The Clamps. My favorite way to describe effective defense. There’s a difference between stifling a passing game and locking one down. Week 3 was an example of putting the clamps on a passing attack and locking it all the way down. What’s most beautiful is that the example was also a huge statement from our New Orleans Saints. A once wet paper bag of a defense has shown resilience and toughness for the first time in seemingly forever and I’m already looking to crown this young secondary with a nickname: The Crescent City Clamps.
PJ Williams Intercepts Cam Newton after breaking on a great read off a slant-flat combination.
The Saints and Panthers game was a game that will hopefully set a new tone and shift the culture of defense in New Orleans for years to come. In one game the Saints Defense had 4 sacks and 3 interceptions. Not bad for a team that’s still looking for a pass rush and adequate secondary play. The last time the Saints had 3 interceptions and more than 3 sacks in a game was against the Bears Week 15 of the 2014 season where they had 3 picks and 7 sacks. Prior to that? Against the Dolphins Week 4 of the 2013 season. Let’s hope to repeat this defensive presence against the Dolphins Week 4 of the 2017 seasons next week in London.
Late in the game, Cam tries to force a pass that’s deflected by Christian McCaffrey and Kenny Vaccaro leading to a Marcus Williams pick.
That said, the defense was atrocious during our first two games. Prior to last Sunday the Saints had given up 512.5 total yards per game. While the Panthers offense hadn’t really gotten into a groove by Week 3, every Saints fan knows that this is the team organizations tend to hit their stride against. Instead, the Saints defense did everything we expected they would struggle to do. With three top corners out, they forced 3 takeaways. With a starved pass rush, they brought Cam Newton down 4 times. Beyond that, some of those sacks were coverage sacks thanks to the secondary locking up and putting the clamps on Carolina’s receivers. Yes, Greg Olsen was out and Kelvin Benjamin left the game early which had some weight but let us not forget that we were down to our fourth, fifth, and a practice squad corner aside from PJ Williams. I think it’s fair to say that the matchup was pretty even there.
The following Carolina possession, Kenny Vaccaro bounces from one playing overtop on a crossing route to make the interception on an In route. Newton passed on a drag across the field to try and get first down yardage. Kenny makes him pay.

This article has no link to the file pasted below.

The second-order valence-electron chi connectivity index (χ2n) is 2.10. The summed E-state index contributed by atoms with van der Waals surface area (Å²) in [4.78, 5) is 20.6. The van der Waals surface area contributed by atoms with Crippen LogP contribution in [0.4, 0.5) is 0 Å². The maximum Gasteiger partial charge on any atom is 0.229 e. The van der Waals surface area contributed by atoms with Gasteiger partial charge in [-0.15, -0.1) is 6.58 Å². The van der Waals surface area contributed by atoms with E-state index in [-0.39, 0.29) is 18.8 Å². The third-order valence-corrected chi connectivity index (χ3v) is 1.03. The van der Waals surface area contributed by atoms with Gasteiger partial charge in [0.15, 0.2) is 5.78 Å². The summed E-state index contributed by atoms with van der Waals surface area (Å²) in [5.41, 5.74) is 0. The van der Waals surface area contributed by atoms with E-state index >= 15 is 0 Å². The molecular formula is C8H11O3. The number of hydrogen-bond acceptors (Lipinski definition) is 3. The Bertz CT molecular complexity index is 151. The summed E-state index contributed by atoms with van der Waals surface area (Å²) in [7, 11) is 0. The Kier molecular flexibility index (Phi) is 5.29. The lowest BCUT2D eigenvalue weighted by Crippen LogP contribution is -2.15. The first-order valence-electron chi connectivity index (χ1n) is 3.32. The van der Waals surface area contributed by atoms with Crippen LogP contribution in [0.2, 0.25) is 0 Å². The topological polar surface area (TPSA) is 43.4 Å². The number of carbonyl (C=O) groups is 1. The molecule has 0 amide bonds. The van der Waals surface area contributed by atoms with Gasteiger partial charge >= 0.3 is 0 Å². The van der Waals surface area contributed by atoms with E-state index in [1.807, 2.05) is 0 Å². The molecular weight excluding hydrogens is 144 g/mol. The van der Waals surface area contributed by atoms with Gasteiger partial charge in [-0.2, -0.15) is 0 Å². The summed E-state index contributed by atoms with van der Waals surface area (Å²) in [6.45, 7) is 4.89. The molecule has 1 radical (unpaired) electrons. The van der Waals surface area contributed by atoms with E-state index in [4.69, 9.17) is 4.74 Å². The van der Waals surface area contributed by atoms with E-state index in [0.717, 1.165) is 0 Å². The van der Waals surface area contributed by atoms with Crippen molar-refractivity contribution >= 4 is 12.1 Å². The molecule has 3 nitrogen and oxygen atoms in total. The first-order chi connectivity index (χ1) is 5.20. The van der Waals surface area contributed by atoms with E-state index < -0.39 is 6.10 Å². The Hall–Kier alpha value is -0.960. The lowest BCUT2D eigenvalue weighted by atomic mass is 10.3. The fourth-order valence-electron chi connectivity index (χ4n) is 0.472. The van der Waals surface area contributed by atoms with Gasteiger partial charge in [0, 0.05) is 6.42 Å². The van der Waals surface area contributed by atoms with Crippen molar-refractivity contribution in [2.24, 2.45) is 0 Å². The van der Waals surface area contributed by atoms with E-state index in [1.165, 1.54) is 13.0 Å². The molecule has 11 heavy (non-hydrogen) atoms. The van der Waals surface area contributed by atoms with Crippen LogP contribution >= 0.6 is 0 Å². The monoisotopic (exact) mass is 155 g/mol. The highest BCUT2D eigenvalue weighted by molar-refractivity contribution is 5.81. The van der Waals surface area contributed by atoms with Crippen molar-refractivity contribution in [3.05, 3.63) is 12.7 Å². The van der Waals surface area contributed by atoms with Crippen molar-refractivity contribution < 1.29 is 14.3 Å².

Because of the drought the Saints had at corner, they played a ton of three-safety looks. Something we’ve been waiting to see pay off so far this season. I counted 33 of 59 defensive snaps as three-safety sets- 56%. While in that look the Saints had 3 of their 4 sacks and 2 of their 3 interceptions. They also had a pair of pass break ups there, too. All told, three safeties or otherwise, this defense allowed only 15 passing yards in the first half- 124 total first half yards. They then closed the game allowing only 362 total yards (156 passing). Not the best, but still much improved from 470 and 555 in the first two weeks. The Saints defense also held Cam Newton to a QB Rating of 43.8. That’s an enormous departure from 143.0 and 139.6 in Weeks 1 and 2 respectively. The one element of this game that scares me personally is the effectiveness of the passing game to backs and TEs. Against New England the Saints gave up 264 passing yards to TEs and backs on 20 receptions. That’s 47% of the Patriots’ total offense that game. Not a lot of change in Carolina as the units gained 113 yards on 11 receptions which accounted for 31% of the Panthers offense. But still, improvements are improvements. It is worth noting that 101 of those yards came exclusively from Christian McCaffrey.
What’s crazy is that we’re all stoked about this performance, but there’s room to expect more. Despite putting up these improved numbers, there’s even greater potential on the horizon from the Crescent City Clamps. We still get to add Marshon Lattimore back soon and after the IR period, we’ll see Delvin Breaux back on the field. At that point, if the pass rush continues to improve and the second comings of Ken Crawley and PJ Williams holds steady, we might see this group take another leap. Hopefully it all starts in jolly ole England.